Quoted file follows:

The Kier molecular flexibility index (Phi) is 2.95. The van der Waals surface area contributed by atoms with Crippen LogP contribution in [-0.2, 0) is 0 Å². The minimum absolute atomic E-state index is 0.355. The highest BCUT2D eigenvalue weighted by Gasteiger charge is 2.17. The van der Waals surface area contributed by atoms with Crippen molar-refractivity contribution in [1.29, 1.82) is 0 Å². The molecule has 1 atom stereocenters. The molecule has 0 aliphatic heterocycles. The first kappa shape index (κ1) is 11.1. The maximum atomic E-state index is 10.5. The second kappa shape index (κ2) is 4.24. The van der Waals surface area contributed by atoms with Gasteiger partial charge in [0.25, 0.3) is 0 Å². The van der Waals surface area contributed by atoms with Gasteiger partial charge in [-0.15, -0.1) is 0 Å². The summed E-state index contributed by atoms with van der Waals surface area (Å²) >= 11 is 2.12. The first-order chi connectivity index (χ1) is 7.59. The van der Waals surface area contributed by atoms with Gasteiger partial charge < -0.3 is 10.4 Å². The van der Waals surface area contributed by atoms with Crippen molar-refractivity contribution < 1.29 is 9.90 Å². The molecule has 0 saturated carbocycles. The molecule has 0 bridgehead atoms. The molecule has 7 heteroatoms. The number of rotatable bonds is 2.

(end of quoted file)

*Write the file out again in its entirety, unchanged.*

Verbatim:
The Kier molecular flexibility index (Phi) is 2.95. The van der Waals surface area contributed by atoms with Crippen LogP contribution in [-0.2, 0) is 0 Å². The minimum absolute atomic E-state index is 0.355. The highest BCUT2D eigenvalue weighted by Gasteiger charge is 2.17. The van der Waals surface area contributed by atoms with Crippen molar-refractivity contribution in [1.29, 1.82) is 0 Å². The molecule has 1 atom stereocenters. The molecule has 0 aliphatic heterocycles. The first kappa shape index (κ1) is 11.1. The maximum atomic E-state index is 10.5. The second kappa shape index (κ2) is 4.24. The van der Waals surface area contributed by atoms with Gasteiger partial charge in [0.25, 0.3) is 0 Å². The van der Waals surface area contributed by atoms with Gasteiger partial charge in [-0.15, -0.1) is 0 Å². The summed E-state index contributed by atoms with van der Waals surface area (Å²) >= 11 is 2.12. The first-order chi connectivity index (χ1) is 7.59. The van der Waals surface area contributed by atoms with Gasteiger partial charge < -0.3 is 10.4 Å². The van der Waals surface area contributed by atoms with Crippen molar-refractivity contribution < 1.29 is 9.90 Å². The molecule has 0 saturated carbocycles. The molecule has 0 bridgehead atoms. The molecule has 7 heteroatoms. The number of rotatable bonds is 2.